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Epidemiology
State of Alaska Epidemiology Bulletin

Bulletin No. 11
March 24, 1993
Alcohol Consumption Among Alaskan Women, 1991

The Behavioral Risk Factor Survey (BRFS) is a telephone survey conducted by the Health Promotion Program -Division of Public Health. We used the 1991 survey results to estimate the prevalence and characteristics associated with alcohol consumption among Alaskan women of childbearing age (18-44 years).

Methods: In 1991, 1,534 surveys were completed statewide. We selected women aged 18-44 years (n=519) for our analysis. We used three survey questions to determine alcohol consumption levels:

  1. "During the past month, how many days per week or per month did you drink alcoholic beverages, on the average?"
  2. "On the days when you drank, about how many drinks did you drink on the average?"
  3. "...how many times during the past month did you have 5 or more drinks on an occasion?"

We grouped alcohol consumption into three categories:

  • non-drinker -no alcohol use reported in the past month,
  • light drinker -consumption of 30 or fewer drinks during the past month, and
  • .heavy drinker -consumption of greater than 30 drinks during the past month or consumption of 5 or more drinks on at least one occasion during the past month.

The estimated prevalence of alcohol use by drinking category is based on weighted data which can be extrapolated to the Alaskan population. The other analyses are not weighted and cannot be extrapolated to the general population.

Alaskan population estimates for 1991 were obtained from the Alaska Department of Labor.

Results: There were 511 women of childbearing age who responded to the survey and whose alcohol consumption during the past month could be determined. Pregnancy data were available on 473 respondents.

Of the 511, 405 (79%) were non-Native, and 106 (21%) were Native. Sixty-two (12%) were 18-24 years, 219 (43%) were 25- 34 years, and 230 (45 %) were 35-44 years of age.

Heavy drinkers (12%) were less likely to be college educated compared with light drinkers (35%) and non-drinkers (22%).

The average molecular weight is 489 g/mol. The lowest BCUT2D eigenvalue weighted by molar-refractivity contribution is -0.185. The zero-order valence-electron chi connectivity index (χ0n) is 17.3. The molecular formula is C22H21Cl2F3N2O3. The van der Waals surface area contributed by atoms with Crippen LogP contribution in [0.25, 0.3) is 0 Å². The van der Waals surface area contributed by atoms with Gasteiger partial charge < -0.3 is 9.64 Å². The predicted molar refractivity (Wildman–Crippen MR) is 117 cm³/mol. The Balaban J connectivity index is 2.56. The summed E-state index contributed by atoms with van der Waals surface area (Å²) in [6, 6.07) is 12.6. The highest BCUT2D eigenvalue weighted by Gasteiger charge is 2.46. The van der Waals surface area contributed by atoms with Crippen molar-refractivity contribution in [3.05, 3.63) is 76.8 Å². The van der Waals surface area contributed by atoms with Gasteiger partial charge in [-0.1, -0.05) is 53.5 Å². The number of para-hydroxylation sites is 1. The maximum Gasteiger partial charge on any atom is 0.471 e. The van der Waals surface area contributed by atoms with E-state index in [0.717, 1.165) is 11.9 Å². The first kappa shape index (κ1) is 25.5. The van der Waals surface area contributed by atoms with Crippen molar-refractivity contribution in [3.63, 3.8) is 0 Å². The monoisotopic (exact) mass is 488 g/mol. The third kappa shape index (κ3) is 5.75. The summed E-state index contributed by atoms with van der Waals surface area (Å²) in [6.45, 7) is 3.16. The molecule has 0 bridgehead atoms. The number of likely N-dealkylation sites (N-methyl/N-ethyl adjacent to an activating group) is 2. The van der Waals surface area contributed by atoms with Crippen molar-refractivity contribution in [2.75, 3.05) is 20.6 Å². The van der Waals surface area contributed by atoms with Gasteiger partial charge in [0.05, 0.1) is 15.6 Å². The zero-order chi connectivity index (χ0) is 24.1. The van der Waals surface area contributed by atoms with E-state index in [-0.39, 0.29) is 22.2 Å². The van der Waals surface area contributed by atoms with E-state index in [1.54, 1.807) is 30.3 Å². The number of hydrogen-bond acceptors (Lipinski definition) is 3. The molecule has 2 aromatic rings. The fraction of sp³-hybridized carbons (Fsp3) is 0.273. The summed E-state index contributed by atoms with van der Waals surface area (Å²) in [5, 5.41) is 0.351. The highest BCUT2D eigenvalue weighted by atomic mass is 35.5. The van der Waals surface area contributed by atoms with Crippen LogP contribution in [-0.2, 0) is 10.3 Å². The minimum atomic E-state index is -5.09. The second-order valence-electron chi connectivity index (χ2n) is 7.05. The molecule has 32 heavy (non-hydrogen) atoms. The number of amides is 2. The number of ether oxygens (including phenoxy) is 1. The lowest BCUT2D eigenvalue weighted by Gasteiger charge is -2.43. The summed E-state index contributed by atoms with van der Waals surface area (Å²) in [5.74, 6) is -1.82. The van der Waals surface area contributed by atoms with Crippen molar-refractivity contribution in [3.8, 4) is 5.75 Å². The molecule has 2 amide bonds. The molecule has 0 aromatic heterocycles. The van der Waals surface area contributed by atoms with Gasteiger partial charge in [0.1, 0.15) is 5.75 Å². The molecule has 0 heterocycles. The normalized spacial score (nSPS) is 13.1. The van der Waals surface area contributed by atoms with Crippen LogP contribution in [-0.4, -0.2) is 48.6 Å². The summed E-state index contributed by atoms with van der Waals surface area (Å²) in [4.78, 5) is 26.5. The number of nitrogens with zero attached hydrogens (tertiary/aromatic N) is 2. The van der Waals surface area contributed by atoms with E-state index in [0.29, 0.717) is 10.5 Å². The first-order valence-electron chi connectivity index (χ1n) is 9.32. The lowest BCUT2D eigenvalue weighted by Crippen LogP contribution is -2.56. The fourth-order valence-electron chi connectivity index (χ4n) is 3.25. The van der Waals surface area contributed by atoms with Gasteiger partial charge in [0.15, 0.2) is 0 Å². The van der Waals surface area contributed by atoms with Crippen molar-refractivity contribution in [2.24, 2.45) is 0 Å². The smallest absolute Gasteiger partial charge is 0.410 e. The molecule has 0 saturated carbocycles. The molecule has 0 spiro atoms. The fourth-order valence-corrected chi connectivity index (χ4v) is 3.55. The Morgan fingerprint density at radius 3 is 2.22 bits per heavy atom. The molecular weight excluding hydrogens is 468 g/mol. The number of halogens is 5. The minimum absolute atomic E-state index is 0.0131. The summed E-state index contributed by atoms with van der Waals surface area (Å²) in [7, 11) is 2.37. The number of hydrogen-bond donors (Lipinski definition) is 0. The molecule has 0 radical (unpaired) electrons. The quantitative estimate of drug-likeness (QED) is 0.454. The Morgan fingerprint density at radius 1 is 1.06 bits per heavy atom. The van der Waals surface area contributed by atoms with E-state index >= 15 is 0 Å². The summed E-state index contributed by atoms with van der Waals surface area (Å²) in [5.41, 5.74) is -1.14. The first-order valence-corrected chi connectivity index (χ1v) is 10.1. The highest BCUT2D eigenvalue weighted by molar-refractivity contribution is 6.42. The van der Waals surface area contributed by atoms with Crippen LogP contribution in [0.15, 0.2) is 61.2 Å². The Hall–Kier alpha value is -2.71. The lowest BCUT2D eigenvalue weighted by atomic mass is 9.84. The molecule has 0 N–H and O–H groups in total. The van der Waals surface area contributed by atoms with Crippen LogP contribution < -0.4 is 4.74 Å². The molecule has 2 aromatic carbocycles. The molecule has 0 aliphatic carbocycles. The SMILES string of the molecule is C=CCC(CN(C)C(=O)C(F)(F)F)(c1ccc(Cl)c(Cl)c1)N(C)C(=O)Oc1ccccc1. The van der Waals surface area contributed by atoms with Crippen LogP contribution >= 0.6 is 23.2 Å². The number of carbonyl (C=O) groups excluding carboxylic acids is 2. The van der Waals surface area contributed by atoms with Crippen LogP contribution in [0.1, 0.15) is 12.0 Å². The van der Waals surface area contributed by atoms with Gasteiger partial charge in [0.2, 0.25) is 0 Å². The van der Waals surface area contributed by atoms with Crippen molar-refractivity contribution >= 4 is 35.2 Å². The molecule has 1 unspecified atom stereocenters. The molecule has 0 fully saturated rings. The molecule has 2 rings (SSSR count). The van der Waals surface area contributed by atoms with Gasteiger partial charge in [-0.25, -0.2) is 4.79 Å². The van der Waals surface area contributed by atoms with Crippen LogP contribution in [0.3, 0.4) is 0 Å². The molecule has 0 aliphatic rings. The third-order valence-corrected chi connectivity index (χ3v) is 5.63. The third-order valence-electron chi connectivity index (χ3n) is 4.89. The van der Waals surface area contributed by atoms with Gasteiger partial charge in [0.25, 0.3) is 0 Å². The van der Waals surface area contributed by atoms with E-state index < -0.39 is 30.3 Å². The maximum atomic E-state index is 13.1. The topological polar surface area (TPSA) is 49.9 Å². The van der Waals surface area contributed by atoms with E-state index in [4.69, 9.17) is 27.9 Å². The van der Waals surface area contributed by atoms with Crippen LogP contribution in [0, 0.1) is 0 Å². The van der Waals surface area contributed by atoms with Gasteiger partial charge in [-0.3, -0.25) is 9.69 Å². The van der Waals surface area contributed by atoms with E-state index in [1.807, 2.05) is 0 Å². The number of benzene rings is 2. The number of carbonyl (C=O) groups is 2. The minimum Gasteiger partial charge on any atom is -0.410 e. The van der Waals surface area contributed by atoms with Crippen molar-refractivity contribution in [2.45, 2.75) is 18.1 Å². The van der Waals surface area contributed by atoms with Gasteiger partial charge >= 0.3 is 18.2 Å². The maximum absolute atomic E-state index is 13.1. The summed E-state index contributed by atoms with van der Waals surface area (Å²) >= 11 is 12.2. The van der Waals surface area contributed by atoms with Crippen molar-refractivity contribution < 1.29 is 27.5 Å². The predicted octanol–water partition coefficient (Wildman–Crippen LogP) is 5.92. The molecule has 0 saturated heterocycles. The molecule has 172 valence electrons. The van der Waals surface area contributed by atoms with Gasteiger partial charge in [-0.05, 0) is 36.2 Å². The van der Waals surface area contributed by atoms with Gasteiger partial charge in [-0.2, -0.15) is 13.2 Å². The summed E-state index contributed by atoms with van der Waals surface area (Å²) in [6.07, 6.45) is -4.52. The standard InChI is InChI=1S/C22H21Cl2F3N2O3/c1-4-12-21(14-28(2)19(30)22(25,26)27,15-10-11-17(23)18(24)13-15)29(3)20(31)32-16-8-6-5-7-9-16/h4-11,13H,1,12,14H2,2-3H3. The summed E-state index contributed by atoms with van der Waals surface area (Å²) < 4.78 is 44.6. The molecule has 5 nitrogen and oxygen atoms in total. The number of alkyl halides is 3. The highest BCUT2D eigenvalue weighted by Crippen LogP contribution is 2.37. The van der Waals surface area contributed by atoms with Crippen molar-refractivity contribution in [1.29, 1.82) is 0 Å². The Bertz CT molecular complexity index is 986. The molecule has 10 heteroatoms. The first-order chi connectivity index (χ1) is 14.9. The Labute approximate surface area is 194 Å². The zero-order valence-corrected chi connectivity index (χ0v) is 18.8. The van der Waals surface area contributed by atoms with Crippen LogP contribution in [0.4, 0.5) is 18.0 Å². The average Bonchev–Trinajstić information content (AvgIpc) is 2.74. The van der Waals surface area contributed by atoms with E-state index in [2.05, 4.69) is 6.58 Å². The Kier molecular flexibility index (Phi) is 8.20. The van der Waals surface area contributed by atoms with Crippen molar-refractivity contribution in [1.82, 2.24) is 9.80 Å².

Heavy drinkers were less likely to be living as married (married or unmarried couple) than either light drinkers or non-drinkers (55%,72%, and 73%, respectively).

Heavy drinkers reported having a child in the house less often than either light drinkers or non-drinkers (58 %, 72 %, and 75 %, respectively). Among those with a child in the household, heavy and light drinkers were less likely than non-drinkers to report having a child under 1 year old in the household (7%, 7%, and 14%, respectively).

Of 473 women, 27 (6%) reported they were pregnant at the time of their interview. Of those who said they were pregnant, four (15%) reported alcohol consumption during the past month; three were heavy drinkers.

We observed no or only slight differences in employment and age by drinking category.

Discussion: The BRFS is a useful tool for looking at behavior patterns in the population. Because this work depends on self- reported alcohol use, the accuracy of the data cannot be verified. Past month alcohol consumption may not be representative of usual drinking patterns.

These results indicate that as many as 22,481 Alaska women between 18 and 44 years of age (17% of 132,240) are heavy drinkers. These women, should they become pregnant and continue to drink, are at risk for delivering an alcohol-affected infant.

Health care providers should routinely ask all their patients a~ alcohol consumption and take advantage of opportunities to help patients reduce or eliminate alcohol use. Special efforts should be directed at women of childbearing age.

Figure1. Unweighted Prevalence of Past Month Alcohol Consumption by Race
Among Alaskan Women, Age 18-44, BRFS 1991 (n=511)

 

(Contributed by Diane Ingle, B.A., Section of Epidemiology, and Grace Egeland, Ph.D., Alaska Fetal Alcohol Syndrome Prevention Project. Reported by Patty Owen, BRFSS Coordinator, Health Promotion Program, Division of Public Health)


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